"Yeah - I hate not being able to remain anonymous and being a nobody who can just go to the ball game and have a beer without being bothered. I can't stand being introduced as Geddy Lee from Rush."

So you don't like the idea of being considered a 'rock star'?

"No, it's never felt comfortable and I've always felt embarrassed by it. There's certainly a place for 'rockstars - people like Rod Stewart, Keith Richards and Ron Wood. But I've never been able to fit that mould. I've always felt more of a musician than a 'star'."

Does it worry you that a hell of a lot of people idolise you?

"It's something I've grown to live with. I don't know that it worries me. As much as I don't like to be recognised at times and find it embarrassing I can deal with it. We've all gotten very protective. We value our privacy a lot and I think we've learnt how to put up a wall between ourselves and other people at times. There's a way to withdraw yourself from certain situations."

How much contact do you have with your fans?

"Well, as you can imagine, the bigger you get, the less contact you get. There's the occasion, and I appreciate it when it happens, that you do get to talk to some. Playing in big halls, people are obviously kept back by security - you come in by bus and you go straight out on the bus.
"So there's not much more contact at a gig than the faces you see in the front row. But the hardcore fans do find you and get a chance to talk. So I don't think we're totally detached - we still have some 'street' contact."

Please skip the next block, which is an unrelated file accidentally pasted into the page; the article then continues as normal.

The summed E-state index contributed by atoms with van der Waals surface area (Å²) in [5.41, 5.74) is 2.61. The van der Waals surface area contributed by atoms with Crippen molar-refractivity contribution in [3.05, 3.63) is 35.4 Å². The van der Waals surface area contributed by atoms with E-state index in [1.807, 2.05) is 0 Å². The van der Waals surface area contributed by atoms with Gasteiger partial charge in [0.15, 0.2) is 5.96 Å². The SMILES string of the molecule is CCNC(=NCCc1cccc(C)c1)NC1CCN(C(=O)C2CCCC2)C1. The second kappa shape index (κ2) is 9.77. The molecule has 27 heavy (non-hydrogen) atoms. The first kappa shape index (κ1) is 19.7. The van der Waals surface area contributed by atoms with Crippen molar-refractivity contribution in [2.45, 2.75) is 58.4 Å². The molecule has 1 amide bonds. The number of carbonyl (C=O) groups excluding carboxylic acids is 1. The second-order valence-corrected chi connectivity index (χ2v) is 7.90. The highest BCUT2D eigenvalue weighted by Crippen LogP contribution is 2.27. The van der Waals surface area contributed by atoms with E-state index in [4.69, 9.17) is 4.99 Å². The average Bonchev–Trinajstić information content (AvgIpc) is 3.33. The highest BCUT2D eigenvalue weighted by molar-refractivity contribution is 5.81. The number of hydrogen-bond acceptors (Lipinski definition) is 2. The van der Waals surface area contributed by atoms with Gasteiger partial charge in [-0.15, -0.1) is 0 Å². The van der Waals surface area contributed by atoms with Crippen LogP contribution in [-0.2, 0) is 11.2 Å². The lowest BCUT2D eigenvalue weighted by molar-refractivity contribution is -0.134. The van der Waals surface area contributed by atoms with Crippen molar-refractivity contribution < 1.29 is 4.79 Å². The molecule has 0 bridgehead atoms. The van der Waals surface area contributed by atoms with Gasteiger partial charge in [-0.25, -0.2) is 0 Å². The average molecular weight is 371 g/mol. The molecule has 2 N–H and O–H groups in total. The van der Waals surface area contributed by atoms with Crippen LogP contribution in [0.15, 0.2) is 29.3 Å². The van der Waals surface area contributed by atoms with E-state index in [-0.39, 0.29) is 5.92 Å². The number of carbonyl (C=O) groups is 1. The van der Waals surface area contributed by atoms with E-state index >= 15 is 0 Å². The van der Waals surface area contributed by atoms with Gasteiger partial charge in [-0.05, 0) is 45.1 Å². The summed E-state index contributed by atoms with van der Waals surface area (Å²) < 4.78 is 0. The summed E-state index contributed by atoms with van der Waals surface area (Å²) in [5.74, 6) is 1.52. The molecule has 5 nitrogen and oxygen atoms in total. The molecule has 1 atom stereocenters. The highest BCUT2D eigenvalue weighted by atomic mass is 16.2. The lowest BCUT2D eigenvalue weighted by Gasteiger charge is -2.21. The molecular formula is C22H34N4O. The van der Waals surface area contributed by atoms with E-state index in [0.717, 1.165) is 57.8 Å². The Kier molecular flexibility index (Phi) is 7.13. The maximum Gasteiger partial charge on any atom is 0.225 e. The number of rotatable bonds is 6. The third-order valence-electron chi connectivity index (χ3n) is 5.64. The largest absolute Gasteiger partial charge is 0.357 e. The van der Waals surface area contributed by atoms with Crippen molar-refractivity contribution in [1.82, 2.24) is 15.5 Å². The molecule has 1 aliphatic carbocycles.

How do you feel British and American audiences differ?

"I don't think there's that much difference between the English and American fans - a fan is a fan. The only real difference is that the halls are much bigger in America and so you're exposed to more people. Consequently you also tend to attract people who'll come to the shows because it's a Saturday night, or the big gig in town or maybe because it's hip to see Rush this year. Because of the size of the English venues you tend to be limited to just the hardcore fans."

Do you like touring Britain?

"I like it and I don't. When we first came over I really liked it a lot and I still enjoy playing certain places but I find it a real grind. Sometimes it seems that you can do no right in the UK.
"For example: every tour we've done has been pretty extensive for a North American band. We've played in a lot of the smaller towns an done multiple days in them because we've wanted to. We appreciate the fact that those kids have supported us. But while that was going on we got complaints that we weren't playing enough gigs because more people wanted to see us. So what do you do?
"We figured that if more people want to see us then we'll play the bigger halls, although I didn't know that all these UK halls are as bad all they are. We played three nights at Wembley, Bingley and Scotland and still got complaints! I really felt hurt because it seems that you just can't win. What do you have to do to make people happy?
"Because of that 'no win' situation, it's taken a bit of the edge off playing there. But we'll definitely go back, I can promise that."